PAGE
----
Wednesday, August 16, 2017

Butterfly Dream: Paperbark Haiku by Jane Williams

English Original

spring afternoon
the paperbark sheds
layers of light

Daily Haiga, March 3, 2016

Jane Williams

Chinese Translation (Traditional)


Chinese Translation (Simplified)


Bio Sketch

Jane Williams is an Australian poet based in Tasmania

Tuesday, August 15, 2017

Butterfly Dream: Funeral Haiku by Mike Gallagher

English Original

after the funeral
a family gathering
hatchets buried

Mike Gallagher

Chinese Translation (Traditional)

Chinese Translation (Simplified)


Bio Sketch

Mike Gallagher, an Irish poet, has been published and translated worldwide. He won the Michael Hartnett Viva Voce award in 2010 and 2016, the Desmond O'Grady International award in 2012 and was shortlisted for the Hennessy award in 2011.His collection, Stick on Stone, is published by Revival Press.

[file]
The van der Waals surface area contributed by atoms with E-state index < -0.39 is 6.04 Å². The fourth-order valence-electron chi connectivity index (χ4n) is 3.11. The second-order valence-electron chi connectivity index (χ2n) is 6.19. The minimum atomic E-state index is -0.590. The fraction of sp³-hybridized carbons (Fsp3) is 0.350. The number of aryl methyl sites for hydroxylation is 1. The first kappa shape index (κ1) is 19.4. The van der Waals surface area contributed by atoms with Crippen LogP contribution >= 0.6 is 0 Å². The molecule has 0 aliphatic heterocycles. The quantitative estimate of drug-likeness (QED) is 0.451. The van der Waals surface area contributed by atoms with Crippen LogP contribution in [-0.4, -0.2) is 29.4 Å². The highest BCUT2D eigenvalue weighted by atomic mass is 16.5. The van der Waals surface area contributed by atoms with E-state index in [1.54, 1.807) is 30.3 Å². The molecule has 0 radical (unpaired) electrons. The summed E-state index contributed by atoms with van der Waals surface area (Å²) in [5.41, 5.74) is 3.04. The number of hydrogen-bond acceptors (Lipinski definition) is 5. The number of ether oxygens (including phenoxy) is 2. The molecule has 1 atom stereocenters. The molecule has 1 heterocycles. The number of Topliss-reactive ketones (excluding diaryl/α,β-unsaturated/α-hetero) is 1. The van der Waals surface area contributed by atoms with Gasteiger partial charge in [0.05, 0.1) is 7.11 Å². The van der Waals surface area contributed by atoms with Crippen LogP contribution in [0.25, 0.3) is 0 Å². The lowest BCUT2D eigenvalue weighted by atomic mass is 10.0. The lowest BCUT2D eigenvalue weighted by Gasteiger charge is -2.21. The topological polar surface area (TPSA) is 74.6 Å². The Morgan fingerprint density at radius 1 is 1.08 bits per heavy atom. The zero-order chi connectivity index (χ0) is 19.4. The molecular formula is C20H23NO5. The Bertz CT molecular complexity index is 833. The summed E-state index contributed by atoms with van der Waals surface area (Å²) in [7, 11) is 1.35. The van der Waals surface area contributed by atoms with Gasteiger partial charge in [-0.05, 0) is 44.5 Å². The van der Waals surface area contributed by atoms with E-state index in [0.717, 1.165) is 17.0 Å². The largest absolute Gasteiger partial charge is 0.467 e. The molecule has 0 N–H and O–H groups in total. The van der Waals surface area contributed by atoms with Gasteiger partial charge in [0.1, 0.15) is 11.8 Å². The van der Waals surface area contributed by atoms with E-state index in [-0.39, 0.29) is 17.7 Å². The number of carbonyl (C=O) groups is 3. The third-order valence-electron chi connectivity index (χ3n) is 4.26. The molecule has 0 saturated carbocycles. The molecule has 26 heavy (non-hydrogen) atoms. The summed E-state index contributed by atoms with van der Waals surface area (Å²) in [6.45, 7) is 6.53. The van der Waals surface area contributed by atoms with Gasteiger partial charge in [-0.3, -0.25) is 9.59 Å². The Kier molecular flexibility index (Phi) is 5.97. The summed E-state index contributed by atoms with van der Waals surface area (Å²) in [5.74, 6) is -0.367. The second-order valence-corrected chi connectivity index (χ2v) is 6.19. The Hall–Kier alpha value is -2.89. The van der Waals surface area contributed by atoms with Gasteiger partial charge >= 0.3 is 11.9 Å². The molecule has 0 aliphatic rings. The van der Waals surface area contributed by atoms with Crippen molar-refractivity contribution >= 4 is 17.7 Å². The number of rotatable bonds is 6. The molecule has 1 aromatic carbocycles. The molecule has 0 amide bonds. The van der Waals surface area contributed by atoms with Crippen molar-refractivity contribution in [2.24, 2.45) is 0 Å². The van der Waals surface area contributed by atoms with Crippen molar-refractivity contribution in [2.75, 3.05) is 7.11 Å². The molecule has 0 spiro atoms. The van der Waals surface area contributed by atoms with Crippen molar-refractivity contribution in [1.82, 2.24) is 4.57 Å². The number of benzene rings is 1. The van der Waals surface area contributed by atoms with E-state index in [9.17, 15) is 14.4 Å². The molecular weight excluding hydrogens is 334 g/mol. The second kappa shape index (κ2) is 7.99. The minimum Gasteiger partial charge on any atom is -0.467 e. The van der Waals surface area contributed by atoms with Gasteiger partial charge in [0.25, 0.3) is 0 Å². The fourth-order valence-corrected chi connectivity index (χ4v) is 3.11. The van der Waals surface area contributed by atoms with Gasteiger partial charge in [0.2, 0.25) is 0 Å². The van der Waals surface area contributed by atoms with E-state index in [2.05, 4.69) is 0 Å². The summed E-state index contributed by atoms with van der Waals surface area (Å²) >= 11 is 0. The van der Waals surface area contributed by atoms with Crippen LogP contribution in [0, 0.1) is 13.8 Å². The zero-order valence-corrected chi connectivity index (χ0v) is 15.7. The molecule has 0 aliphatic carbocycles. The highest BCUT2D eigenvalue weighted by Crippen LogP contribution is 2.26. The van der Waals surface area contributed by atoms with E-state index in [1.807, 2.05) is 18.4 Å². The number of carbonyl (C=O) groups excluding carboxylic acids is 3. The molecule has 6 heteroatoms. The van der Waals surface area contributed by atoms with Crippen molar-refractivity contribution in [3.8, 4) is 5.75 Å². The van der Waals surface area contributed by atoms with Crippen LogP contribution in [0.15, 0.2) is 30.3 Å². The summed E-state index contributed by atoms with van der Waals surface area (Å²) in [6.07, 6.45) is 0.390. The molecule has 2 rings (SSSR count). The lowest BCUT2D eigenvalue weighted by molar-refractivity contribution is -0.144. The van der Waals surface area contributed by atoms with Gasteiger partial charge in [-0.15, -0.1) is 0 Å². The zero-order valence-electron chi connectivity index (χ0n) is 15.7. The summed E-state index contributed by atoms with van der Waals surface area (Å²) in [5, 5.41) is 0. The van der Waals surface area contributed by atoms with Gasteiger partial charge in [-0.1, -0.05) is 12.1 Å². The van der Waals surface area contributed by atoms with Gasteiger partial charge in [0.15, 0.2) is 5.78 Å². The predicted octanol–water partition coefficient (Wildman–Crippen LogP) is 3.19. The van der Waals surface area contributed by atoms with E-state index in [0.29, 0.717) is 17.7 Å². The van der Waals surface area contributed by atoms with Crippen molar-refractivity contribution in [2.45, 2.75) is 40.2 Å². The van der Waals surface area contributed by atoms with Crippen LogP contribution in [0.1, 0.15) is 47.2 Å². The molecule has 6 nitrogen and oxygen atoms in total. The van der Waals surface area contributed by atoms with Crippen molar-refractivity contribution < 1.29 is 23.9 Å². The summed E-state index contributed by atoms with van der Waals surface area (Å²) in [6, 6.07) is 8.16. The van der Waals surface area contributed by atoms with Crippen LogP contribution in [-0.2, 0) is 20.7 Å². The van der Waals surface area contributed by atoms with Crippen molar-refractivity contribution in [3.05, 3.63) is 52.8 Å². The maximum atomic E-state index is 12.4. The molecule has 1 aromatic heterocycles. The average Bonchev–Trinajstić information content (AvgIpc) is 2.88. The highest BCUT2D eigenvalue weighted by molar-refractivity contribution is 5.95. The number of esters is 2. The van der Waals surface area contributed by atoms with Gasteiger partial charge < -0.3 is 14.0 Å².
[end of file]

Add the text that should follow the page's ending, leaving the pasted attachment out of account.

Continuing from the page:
One Man's Maple Moon: Midnight Deli Tanka by Marian Olson

English Original

icy wind
nicks to the bone:
inside the midnight deli
inside her loose wool coat
the naked hooker

Streetlights: Poetry of Urban Life, 2009

Marian Olson

Chinese Translation (Traditional)


Chinese Translation (Simplified)


Bio Sketch

Marian Olson lives in Santa Fe, New Mexico.  She has published hundreds of poems— mainstream, haiku, senryu, haibun, and tanka—nationally and internationally for thirty years. She is the author of seven poetry books, including the first-place Snapshot winner Consider This and the HSA Merit prize winner Desert Hours.

Monday, August 14, 2017

Butterfly Dream: Outback Haiku by Marilyn Humbert

English Original

a shooting star
arcs east to west

Paper Wasp, Autumn 2016

Marilyn Humbert

Chinese Translation (Traditional)


Chinese Translation (Simplified)


Bio Sketch